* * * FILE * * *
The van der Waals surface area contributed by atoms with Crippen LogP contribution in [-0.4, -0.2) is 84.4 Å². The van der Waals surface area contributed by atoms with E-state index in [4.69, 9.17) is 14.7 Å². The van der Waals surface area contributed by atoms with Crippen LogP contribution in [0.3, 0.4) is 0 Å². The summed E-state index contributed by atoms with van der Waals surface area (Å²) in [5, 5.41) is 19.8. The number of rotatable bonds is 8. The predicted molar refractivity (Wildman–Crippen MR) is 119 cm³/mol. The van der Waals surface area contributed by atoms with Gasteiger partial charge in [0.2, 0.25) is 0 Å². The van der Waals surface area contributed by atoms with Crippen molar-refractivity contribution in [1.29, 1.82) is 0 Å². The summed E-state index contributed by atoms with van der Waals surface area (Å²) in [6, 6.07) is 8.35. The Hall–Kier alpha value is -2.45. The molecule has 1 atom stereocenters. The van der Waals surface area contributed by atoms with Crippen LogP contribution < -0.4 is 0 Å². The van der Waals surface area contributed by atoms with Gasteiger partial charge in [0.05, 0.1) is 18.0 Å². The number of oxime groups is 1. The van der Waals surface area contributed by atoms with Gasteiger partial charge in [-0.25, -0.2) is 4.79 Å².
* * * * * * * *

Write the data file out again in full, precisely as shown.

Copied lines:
The van der Waals surface area contributed by atoms with Crippen LogP contribution in [-0.4, -0.2) is 84.4 Å². The van der Waals surface area contributed by atoms with E-state index in [4.69, 9.17) is 14.7 Å². The van der Waals surface area contributed by atoms with Crippen LogP contribution in [0.3, 0.4) is 0 Å². The summed E-state index contributed by atoms with van der Waals surface area (Å²) in [5, 5.41) is 19.8. The number of rotatable bonds is 8. The predicted molar refractivity (Wildman–Crippen MR) is 119 cm³/mol. The van der Waals surface area contributed by atoms with Gasteiger partial charge in [0.2, 0.25) is 0 Å². The van der Waals surface area contributed by atoms with Crippen molar-refractivity contribution in [1.29, 1.82) is 0 Å². The summed E-state index contributed by atoms with van der Waals surface area (Å²) in [6, 6.07) is 8.35. The Hall–Kier alpha value is -2.45. The molecule has 1 atom stereocenters. The van der Waals surface area contributed by atoms with Crippen LogP contribution < -0.4 is 0 Å². The van der Waals surface area contributed by atoms with Gasteiger partial charge in [0.05, 0.1) is 18.0 Å². The number of oxime groups is 1. The van der Waals surface area contributed by atoms with Gasteiger partial charge in [-0.25, -0.2) is 4.79 Å².